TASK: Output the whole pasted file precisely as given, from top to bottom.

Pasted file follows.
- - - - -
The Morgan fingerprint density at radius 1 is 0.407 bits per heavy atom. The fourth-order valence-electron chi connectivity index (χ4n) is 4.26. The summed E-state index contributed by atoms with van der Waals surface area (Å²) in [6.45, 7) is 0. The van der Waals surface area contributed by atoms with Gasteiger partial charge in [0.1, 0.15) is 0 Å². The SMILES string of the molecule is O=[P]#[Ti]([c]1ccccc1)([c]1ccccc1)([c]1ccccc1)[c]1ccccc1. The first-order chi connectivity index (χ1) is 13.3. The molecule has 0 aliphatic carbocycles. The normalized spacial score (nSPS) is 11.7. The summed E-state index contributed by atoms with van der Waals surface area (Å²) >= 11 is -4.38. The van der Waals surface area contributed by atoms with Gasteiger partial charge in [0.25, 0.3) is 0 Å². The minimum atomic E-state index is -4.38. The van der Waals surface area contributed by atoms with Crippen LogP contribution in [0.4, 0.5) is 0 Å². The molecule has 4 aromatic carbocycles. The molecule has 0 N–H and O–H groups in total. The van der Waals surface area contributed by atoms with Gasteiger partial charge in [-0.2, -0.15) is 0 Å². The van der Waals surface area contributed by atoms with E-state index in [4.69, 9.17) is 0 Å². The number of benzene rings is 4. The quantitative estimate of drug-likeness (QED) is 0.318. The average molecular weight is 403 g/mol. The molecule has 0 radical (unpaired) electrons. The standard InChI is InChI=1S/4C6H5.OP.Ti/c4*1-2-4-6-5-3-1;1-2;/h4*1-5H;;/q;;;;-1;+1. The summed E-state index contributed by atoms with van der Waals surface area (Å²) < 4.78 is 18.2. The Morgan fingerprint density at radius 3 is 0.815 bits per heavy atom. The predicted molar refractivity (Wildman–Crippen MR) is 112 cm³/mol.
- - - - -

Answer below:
The Morgan fingerprint density at radius 1 is 0.407 bits per heavy atom. The fourth-order valence-electron chi connectivity index (χ4n) is 4.26. The summed E-state index contributed by atoms with van der Waals surface area (Å²) in [6.45, 7) is 0. The van der Waals surface area contributed by atoms with Gasteiger partial charge in [0.1, 0.15) is 0 Å². The SMILES string of the molecule is O=[P]#[Ti]([c]1ccccc1)([c]1ccccc1)([c]1ccccc1)[c]1ccccc1. The first-order chi connectivity index (χ1) is 13.3. The molecule has 0 aliphatic carbocycles. The normalized spacial score (nSPS) is 11.7. The summed E-state index contributed by atoms with van der Waals surface area (Å²) >= 11 is -4.38. The van der Waals surface area contributed by atoms with Gasteiger partial charge in [0.25, 0.3) is 0 Å². The minimum atomic E-state index is -4.38. The van der Waals surface area contributed by atoms with Crippen LogP contribution in [0.4, 0.5) is 0 Å². The molecule has 4 aromatic carbocycles. The molecule has 0 N–H and O–H groups in total. The van der Waals surface area contributed by atoms with Gasteiger partial charge in [-0.2, -0.15) is 0 Å². The van der Waals surface area contributed by atoms with E-state index in [4.69, 9.17) is 0 Å². The number of benzene rings is 4. The quantitative estimate of drug-likeness (QED) is 0.318. The average molecular weight is 403 g/mol. The molecule has 0 radical (unpaired) electrons. The standard InChI is InChI=1S/4C6H5.OP.Ti/c4*1-2-4-6-5-3-1;1-2;/h4*1-5H;;/q;;;;-1;+1. The summed E-state index contributed by atoms with van der Waals surface area (Å²) < 4.78 is 18.2. The Morgan fingerprint density at radius 3 is 0.815 bits per heavy atom. The predicted molar refractivity (Wildman–Crippen MR) is 112 cm³/mol.